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After spending a few weeks in the Flathead, it reminded us just how much we love this area and the people that we know here.  I think it made the second round of goodbye’s that much harder!

Our plan was to continue down to Dillon, MT and visit Bannack State Park.  However, the weather forecast called for a significant snowstorm to move in.  Normally, we would have just waited it out, however, after several white knuckle experiences in the snow last spring, we decided to move on.  This brought us to an area of Northeastern Utah and Bear Lake State Park.  During the summer, this area is quite busy with sailing, jet skiing and fishing.  It’s a beautiful lake with turquoise waters and sandy beaches.  The back drop of the mountains and the turning colors this time of year is something that you don’t expect to find in Utah.

We spent a few days in the area taking some hikes in the surrounding hills and we found some areas of foliage turning which always makes for nice pictures!

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Our next stop was to spend a few weeks at the Flaming Gorge which borders Wyoming and Colorado.  A beautiful area with tons of hiking and we were looking very forward to the time here.  WELLL, the weather we tried to avoid in Montana, brought significant snowfall to this area and they shut everything down early this year.  I think we’re starting to feel jinxed this fall!  We were unable to find anywhere that we could park and we could not find water, so we spent one night, took some pictures and then moved on.  We did not plan on making it south in such a short time but thank goodness we’re flexible!

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Saying goodbye to an Oregon Summer

We have truly enjoyed our time here in Enterprise.  We have enjoyed the small town atmosphere and the friendly people that we have met every day.

We were told about the infamous Bowlby Bash that occurs in town each July.  We were quite curious about this event so we headed into downtown Enterprise to witness the festivities.  The streets were lined with craft and food vendors.  The main event is the soap box derby.  Several children and adults work on elaborate carts that they race down the hill near the elementary school.  They have several categories for voting from most creative to the fastest soap box.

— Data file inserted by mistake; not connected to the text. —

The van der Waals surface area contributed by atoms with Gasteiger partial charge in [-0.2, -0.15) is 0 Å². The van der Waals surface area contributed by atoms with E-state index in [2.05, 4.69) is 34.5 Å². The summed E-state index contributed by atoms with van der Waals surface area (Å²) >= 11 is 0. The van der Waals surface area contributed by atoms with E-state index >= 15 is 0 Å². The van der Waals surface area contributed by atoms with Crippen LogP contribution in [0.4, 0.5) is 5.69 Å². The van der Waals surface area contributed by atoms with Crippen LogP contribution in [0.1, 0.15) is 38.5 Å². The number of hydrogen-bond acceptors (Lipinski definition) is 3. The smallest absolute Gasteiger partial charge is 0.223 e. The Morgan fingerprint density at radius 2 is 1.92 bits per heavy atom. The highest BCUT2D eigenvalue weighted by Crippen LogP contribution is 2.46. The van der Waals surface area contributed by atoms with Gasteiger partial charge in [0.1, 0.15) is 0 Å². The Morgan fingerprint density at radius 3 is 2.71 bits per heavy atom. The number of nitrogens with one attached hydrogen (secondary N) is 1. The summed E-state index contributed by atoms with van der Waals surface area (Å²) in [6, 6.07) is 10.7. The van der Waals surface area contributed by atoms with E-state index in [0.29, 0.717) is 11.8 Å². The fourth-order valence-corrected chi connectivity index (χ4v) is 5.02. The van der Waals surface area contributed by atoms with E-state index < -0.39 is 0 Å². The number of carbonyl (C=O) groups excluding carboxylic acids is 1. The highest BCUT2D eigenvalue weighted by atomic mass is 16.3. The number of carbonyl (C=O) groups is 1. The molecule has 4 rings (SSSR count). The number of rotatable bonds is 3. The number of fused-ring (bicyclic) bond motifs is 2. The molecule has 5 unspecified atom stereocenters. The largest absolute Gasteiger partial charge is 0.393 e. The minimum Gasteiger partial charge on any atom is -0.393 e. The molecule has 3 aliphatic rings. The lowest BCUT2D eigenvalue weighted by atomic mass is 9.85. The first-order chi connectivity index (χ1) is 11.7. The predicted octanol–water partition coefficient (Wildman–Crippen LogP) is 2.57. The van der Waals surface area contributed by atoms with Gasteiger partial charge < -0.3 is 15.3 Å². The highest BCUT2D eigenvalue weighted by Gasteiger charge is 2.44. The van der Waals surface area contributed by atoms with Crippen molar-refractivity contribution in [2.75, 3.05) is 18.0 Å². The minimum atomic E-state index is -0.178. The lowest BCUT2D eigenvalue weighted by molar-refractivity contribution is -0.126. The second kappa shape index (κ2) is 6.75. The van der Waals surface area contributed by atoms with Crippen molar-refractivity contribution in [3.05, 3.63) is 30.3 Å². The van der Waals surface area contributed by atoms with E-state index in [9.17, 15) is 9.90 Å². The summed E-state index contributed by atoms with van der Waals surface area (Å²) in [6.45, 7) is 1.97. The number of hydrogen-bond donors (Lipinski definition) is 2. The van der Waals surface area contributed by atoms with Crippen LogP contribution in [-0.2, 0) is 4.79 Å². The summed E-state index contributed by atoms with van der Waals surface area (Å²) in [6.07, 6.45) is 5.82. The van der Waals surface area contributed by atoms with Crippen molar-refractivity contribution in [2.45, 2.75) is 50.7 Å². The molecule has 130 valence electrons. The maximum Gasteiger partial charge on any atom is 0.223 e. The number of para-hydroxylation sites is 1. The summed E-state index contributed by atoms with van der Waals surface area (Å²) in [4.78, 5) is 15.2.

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I was curious how the rather unusual name of Bowlby Bash came about.  I did a google search and found the following information:

the courthouse in downtown Enterprise is made from the famous Bowlby stone from the nearby Swap Creek Quarry.  “Tuff” is a porous volcanic rock that can be cut easily when wet and then dries as hard as concrete  when dry.   It is still praised to this day for its uniqueness in the pacific northwest.

“Tuff” is a volcanic crater a broad cone with a saucer shaped interior built of ash that has weathered and cemented together in a rocky material.

We also wanted to visit one of the popular attractions in the area which was the tram that ascends vertically 3700 feet up Mt Howard.  It allows for a vast view of Wallowa Lake and the surrounding area.  Once we arrived on top, we found several trails for exploring the mountain.

We were met with beautiful views in all directions as we made our way around the mountain.

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One direction you are able to see into the Eagle Cap Wilderness and then once you circle around the other side of the mountain, you are viewing into Hells Canyon.

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We were greeted by an adorable chipmunk, who, obviously had been fed by how friendly he was :) and the wildflowers were still in bloom

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We made our way down the mountain and enjoyed beautiful weather for our tour around the mountain.

John took a 3 day fishing trip down into the Imnaha.  This is part of Hells Canyon where the Snake & Imnaha Rivers meet.  While his fishing trip was not successful, he did bring back some great pictures of the canyon.